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Arp Solina

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 << prev Korg Mono/Poly (-monopoly) (1981) next >>

Korg in no way endorses this emulation of their classic synthesiser and have
their own emulation product that gives the features offered here. Korg,
Mono/Poly, Poly-6, MS-20, Vox and Continental are all registered names or
trademarks of Korg Inc of Japan.

This is an implementation of their early attempts at polyphonic synthesis, it was
either this one or the Poly-6 (which may be implemented later). Other choices
would have been the MS series, MS-20, but there are other synth packages that
do a better job of emulating the patching flexibility of that synth - Bristol
is more for fixed configurations.
As with many of the Korg synths (the 800 worked similarly) this is not really
true polyphony, and it is the quirks that make it interesting. The synth has
four audio oscillators, each independently configurable but which are bussed
into a common filter and envelope pair - these are not per voice but rather
per instrument. The unit has different operating modes such that the four
oscillators can be driven together for a phat synth, independently for a form
of polyphony where each is allocated to a different keypress, and a shared
mode where they are assigned in groups depending on the number of keys pressed.
For example, if only 2 notes are held then each key is sounded on two different
oscillators, one key is sounded on all 4 oscillators, and 3 or more have one
each. In addition there are two LFOs for modulation and a basic effects option
for beefing up the sounds. To be honest to the original synth, this emulation
will only request 1 voice from the engine. Korg is one of the few original
manufacturers to have survived the transititon to digital synthesis and are
still popular.

One thing that is immediately visible with this synth is that there are a lot
of controllers since each oscillator is configured independently. This is in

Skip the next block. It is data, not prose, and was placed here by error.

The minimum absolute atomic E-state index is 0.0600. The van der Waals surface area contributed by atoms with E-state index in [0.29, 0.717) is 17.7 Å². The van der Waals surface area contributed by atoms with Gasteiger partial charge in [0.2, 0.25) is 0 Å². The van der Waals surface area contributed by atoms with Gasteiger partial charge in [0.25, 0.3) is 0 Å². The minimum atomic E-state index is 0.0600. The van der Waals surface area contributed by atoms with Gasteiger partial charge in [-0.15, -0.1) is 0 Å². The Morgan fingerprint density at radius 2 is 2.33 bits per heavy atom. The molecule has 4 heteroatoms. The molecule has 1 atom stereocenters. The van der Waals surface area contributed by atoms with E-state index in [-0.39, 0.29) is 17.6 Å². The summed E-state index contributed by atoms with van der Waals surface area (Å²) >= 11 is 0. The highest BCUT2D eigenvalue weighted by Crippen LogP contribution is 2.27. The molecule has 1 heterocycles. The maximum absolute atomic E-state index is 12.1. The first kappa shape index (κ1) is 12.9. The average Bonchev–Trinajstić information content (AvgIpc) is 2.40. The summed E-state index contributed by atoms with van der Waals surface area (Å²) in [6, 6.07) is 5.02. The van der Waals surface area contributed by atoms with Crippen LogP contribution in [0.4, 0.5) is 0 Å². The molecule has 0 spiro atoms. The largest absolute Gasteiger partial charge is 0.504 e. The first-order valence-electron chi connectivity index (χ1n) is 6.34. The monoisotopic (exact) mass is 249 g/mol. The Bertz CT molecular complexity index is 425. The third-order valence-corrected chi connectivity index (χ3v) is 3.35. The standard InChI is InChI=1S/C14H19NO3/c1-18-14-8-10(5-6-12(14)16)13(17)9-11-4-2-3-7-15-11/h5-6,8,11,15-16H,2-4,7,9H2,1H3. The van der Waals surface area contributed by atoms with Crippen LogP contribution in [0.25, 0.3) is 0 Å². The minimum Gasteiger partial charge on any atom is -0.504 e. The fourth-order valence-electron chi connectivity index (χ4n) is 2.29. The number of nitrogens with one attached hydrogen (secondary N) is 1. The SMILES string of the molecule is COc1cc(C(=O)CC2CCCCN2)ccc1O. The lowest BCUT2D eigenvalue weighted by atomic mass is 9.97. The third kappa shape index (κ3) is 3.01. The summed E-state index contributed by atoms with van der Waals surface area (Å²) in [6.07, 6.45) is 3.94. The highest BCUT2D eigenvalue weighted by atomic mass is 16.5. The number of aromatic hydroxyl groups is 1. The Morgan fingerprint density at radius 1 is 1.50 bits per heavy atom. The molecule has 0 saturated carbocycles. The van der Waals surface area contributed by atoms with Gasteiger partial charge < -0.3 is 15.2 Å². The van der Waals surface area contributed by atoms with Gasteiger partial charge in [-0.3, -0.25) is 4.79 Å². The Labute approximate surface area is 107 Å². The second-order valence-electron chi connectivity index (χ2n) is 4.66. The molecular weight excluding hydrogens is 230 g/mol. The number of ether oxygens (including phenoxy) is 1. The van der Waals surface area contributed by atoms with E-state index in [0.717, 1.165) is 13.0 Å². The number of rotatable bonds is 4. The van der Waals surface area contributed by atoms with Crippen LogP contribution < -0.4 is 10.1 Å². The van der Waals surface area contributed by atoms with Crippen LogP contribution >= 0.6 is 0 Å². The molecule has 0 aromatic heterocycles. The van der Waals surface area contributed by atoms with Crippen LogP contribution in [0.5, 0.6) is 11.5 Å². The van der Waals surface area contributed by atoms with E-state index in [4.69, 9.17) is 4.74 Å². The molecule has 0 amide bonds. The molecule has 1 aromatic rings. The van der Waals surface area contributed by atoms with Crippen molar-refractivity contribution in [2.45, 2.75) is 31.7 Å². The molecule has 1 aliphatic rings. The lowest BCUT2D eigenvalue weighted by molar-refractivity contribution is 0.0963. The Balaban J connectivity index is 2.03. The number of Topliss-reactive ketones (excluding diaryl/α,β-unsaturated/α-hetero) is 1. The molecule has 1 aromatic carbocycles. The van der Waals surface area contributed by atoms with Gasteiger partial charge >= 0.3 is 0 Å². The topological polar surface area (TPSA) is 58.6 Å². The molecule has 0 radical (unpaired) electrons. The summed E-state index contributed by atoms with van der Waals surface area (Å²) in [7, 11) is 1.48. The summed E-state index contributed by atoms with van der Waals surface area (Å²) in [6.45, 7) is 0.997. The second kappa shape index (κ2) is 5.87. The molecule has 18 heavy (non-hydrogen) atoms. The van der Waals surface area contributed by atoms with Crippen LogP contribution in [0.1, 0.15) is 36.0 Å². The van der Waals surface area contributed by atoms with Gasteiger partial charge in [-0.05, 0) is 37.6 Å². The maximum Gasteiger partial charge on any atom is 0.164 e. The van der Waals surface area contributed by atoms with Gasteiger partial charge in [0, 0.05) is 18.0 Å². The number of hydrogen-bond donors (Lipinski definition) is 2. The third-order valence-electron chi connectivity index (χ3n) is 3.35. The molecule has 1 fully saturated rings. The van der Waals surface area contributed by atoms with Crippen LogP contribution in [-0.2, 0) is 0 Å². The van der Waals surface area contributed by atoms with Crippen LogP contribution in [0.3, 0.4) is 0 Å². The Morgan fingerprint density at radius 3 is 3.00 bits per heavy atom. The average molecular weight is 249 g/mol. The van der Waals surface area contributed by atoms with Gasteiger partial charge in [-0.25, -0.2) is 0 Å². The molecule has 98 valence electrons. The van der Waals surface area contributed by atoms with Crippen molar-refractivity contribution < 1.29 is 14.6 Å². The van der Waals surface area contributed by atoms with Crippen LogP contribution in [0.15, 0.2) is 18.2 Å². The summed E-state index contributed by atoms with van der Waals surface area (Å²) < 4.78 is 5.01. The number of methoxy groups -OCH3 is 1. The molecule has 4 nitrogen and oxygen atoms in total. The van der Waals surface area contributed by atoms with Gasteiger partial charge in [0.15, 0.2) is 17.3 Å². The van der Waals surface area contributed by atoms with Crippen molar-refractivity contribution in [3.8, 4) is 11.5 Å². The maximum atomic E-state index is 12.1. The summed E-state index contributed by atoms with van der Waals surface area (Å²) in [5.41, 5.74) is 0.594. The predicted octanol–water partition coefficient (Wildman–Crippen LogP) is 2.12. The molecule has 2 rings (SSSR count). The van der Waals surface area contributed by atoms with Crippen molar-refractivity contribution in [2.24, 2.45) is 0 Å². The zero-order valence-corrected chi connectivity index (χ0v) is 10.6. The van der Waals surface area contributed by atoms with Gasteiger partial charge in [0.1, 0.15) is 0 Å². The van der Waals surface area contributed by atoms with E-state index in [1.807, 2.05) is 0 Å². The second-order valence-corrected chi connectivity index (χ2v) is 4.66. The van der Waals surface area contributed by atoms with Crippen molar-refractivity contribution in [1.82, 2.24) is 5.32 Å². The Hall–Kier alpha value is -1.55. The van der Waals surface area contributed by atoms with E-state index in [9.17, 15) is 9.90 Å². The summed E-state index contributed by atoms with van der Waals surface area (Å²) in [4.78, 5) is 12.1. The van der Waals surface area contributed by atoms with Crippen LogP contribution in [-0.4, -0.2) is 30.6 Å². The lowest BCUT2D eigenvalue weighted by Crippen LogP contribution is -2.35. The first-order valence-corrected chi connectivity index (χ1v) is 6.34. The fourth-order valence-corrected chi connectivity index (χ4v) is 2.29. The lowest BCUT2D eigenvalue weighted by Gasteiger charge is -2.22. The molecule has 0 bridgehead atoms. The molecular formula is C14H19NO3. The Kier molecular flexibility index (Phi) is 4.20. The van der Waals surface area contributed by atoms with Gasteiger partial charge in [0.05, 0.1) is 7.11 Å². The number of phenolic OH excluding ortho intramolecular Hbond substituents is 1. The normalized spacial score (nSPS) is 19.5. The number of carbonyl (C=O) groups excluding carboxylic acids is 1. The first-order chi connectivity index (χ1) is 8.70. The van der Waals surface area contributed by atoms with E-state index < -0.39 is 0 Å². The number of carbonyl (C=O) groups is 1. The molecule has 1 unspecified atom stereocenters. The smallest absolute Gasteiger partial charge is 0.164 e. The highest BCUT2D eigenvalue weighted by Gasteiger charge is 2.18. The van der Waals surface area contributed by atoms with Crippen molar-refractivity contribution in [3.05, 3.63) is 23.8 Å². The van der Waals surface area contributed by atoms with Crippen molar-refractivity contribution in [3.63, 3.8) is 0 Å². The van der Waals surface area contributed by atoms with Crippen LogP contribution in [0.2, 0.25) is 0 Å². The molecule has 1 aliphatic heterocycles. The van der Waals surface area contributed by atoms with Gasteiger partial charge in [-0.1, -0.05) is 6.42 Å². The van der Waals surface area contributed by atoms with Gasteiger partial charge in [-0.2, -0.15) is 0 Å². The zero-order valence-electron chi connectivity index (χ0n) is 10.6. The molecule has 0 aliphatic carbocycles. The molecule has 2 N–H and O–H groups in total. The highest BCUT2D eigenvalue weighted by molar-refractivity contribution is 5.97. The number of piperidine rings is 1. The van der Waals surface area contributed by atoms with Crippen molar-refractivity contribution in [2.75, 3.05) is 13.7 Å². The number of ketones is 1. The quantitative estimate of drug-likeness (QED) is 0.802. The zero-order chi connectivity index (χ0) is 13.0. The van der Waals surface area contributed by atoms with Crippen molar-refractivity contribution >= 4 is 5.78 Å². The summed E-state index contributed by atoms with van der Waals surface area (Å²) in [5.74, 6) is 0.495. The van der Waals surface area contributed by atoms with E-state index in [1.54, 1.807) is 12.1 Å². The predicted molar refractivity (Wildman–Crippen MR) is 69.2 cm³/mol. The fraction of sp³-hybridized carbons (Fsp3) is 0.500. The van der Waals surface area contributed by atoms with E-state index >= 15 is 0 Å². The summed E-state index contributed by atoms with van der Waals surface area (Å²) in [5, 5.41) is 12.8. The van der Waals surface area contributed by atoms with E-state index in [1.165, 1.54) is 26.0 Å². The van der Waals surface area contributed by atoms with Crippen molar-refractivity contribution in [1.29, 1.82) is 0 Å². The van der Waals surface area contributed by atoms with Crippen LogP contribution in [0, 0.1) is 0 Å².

contrast to the true polyphonic synths where one set of controls are given to
configure all the oscillators/filters/envelopes. The synth stages do follow the
typical synth design, there are modulation controllers and an FX section
feeding into the oscillators and filter. The effects section is a set of
controllers that can be configured and then enabled/disabled with a button
press. The overall layout is rather kludgy, with some controllers that are
typically grouped being dispersed over the control panel.



        Whether arpegiator steps up, down, or down then up. This works in
        conjunction with the 'Hold' mode described later.

    Glide: glissando note to note. Does not operate in all modes

    Octave: Up/Normal/Down one octave transpose of keyboard

    Tune: Global tuning of all oscillators +/- 50 cents (*)
    Detune: Overall detuning of all oscillators +/- 50 cents (*)

    * There is an abundance of 'Tune' controllers. Global Tuning affects all
    the oscillators together, then oscillators 2, 3 and 4 have an independent
    tune controller, and finally there is 'Detune'. The target was to tune all
    the oscillators to Osc-1 using the independent Tune for each, and then use
    the global Tune here to have the synth tuned to other intruments. The